When bull-baiting was outlawed with the Cruelty to Animals Act of 1835, Old English Bulldogs were used for “ratting,” a process where the dog would be set loose in a pit to kill as many rats as they could in the least amount of time. Old English Bulldogs didn’t possess as much agility as hoped for the sport, so they were crossbred with terriers, which were used for getting rid of household vermin.

Thus, the Pitbull Terrier was born: “pit” for ratting within a pit, and “bull” for bull-baiting.

Once pitbulls were brought to America, they were used for multiple purposes: herding and guarding livestock, aiding their owners on hunts, and protecting their families against intruders and thieves. As they showed off their love and loyalty, families began to admire and breed them for their companionship and incredible drive as working dogs.

With their dark history, it’s easy to see how the controversy surrounding owning a pitbull has taken on a life of its own in recent decades. While they were bred to bite and hold in combat sports, they don’t bite humans as much as some smaller breeds, like chihuahuas or dachshunds. They also don’t have a ‘lockjaw,’ which is another popular misconception about the breed.

While they do have a strong bite, it pales in comparison to a rottweiler’s. However, they are still powerful breeds that require education on the owner’s part.

Pitbulls Are Very Powerful Breeds

Education and training are essential when owning a pitbull. It’s a fact that some breeds of dogs are much more powerful than others, and ultimately, can absolutely pose a larger threat than a miniature poodle if an incident were to occur. This is true for pitbulls, but it’s also true for dobermans, boxers, and rottweilers.

Some pitbulls are very lazy and can immediately get along with other animals and other dogs. Some pitbulls may need intense physical exercise, may not be fond of strangers, and not like other animals. However, this is the case for plenty of breeds. Temperament varies from to dog to dog, and no two pitbulls are the same.

They are incredibly powerful, and depending on a specific pitbull’s energy level, it could be too much for a first time owner. Some large breeds have the potential to pull their owners on walks or are naturally reactive. This isn’t the case for every pitbull, but because they are powerful, it’s important to take this into account as a first time owner.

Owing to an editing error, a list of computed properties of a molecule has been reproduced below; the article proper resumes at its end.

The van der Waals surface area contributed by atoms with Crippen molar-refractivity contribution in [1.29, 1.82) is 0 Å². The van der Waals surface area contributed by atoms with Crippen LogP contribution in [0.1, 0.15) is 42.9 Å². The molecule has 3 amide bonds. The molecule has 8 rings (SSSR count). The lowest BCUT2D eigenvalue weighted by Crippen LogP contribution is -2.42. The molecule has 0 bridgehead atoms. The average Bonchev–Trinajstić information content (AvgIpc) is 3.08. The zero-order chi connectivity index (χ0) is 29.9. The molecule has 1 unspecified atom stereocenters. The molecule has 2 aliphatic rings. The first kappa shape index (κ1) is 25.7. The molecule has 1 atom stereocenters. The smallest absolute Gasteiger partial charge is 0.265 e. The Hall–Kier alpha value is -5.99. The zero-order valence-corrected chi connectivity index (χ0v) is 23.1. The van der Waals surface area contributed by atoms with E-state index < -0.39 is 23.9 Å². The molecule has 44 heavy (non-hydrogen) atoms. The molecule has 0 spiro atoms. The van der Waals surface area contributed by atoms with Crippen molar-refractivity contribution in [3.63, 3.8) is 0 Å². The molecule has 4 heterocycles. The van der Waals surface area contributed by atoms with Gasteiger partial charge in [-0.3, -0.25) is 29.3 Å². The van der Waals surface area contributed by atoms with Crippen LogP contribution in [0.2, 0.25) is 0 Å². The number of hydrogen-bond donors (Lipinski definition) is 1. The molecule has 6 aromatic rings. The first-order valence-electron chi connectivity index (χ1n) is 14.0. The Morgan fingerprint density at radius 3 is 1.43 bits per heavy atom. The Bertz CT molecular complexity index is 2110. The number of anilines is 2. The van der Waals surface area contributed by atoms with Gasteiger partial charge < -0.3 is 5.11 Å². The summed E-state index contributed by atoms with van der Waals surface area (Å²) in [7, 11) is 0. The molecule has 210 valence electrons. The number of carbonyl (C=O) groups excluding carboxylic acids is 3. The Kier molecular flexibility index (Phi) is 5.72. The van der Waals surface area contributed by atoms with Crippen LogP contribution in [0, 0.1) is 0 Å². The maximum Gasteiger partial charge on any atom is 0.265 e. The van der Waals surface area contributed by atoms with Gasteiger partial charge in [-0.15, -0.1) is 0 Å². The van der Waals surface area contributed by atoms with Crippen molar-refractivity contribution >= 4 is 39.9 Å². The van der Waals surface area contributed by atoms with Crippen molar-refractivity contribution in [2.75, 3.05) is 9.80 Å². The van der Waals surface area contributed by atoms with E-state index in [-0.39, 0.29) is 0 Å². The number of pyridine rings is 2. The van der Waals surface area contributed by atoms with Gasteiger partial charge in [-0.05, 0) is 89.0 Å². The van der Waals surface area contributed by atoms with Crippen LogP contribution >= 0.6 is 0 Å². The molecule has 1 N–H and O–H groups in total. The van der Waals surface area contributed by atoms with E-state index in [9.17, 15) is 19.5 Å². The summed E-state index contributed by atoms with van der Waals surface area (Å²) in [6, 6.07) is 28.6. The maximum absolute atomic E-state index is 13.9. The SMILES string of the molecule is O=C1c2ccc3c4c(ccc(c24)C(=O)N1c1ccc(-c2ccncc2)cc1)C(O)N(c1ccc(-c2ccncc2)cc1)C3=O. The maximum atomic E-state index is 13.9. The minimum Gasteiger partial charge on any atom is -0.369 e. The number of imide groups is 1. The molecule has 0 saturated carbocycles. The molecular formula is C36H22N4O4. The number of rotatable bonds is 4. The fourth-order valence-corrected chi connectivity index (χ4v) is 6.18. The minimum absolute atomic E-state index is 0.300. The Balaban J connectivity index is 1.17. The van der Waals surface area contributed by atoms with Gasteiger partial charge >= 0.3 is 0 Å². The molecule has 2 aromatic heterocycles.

Yes, a pitbull can do more damage than a chihuahua or cat, but so can most large dog breeds. Though they have been shrouded with controversy, they are an entirely safe breed to own if you know what you’re getting yourself into, as with any pet. They are powerful dogs but that does not mean their sole purpose is destruction or violence.

Also, just because it’s a bully breed, doesn’t mean it’s a bully! Stigma surrounds multiple dog breeds, from rottweilers to chihuahuas. It’s important to remember that every dog is an individual being and they have so much love to give!

How to Care For a Pitbull As a First Time Owner

Despite the stigma, pitbulls have needs just like any other dog breed. Compared to other dog breeds, as previously mentioned, they are relatively low maintenance and fairly healthy. If you’re thinking about adding a pitbull to the family, it’s important to know what they require, beyond the stigma they face.

A Pitbull’s Physical Needs

Pitbull breeds, much like other large breeds, require regular physical exercise and mental stimulation. While this can vary as you take into account their age and physical abilities, pitbulls generally need anywhere between 45 minutes to an hour of exercise daily.

Pitbulls are classified as terrier breeds. When most think of terriers, they might think of scruffy, fast, inquisitive little pups. Compared to their terrier cousins, some pitbulls may appear to have much less energy!

While some pitbulls are very energetic and can even make great farm dogs, some love being couch potatoes. It’s important to individually assess your pitbull’s physical needs. However, regular exercise is recommended for dog breeds of all sizes and ages for their long-term health.

While a pitbull will suffice with a 45 minute or hour-long walk each day, they’re highly playful as well. Any physical activity incorporating play is sure to keep them both happy and healthy!

Long walks through public parks or even around the neighborhood are great for both mental stimulation and physical exercise. With all the sights, sounds, and smells that come with walking through public spaces, your pitbull willl get to expend their energy and also stop to smell the roses (or scents of other dogs)!

If you don’t have a solid chunk of time to walk or exercise your dog, then breaking it up throughout the day is completely fine. In fact, it provides your dog more opportunities for mental stimulation by smelling and sniffing all the world has to offer. If you’re a first time owner with limited time, aim for two shorter walks daily.

As previously mentioned, physical exercise is essential not just for physical health, but behavioral health. Larger breeds, on average, need more exercise. By investing time into their physical health, you’re also investing in their behavioral health.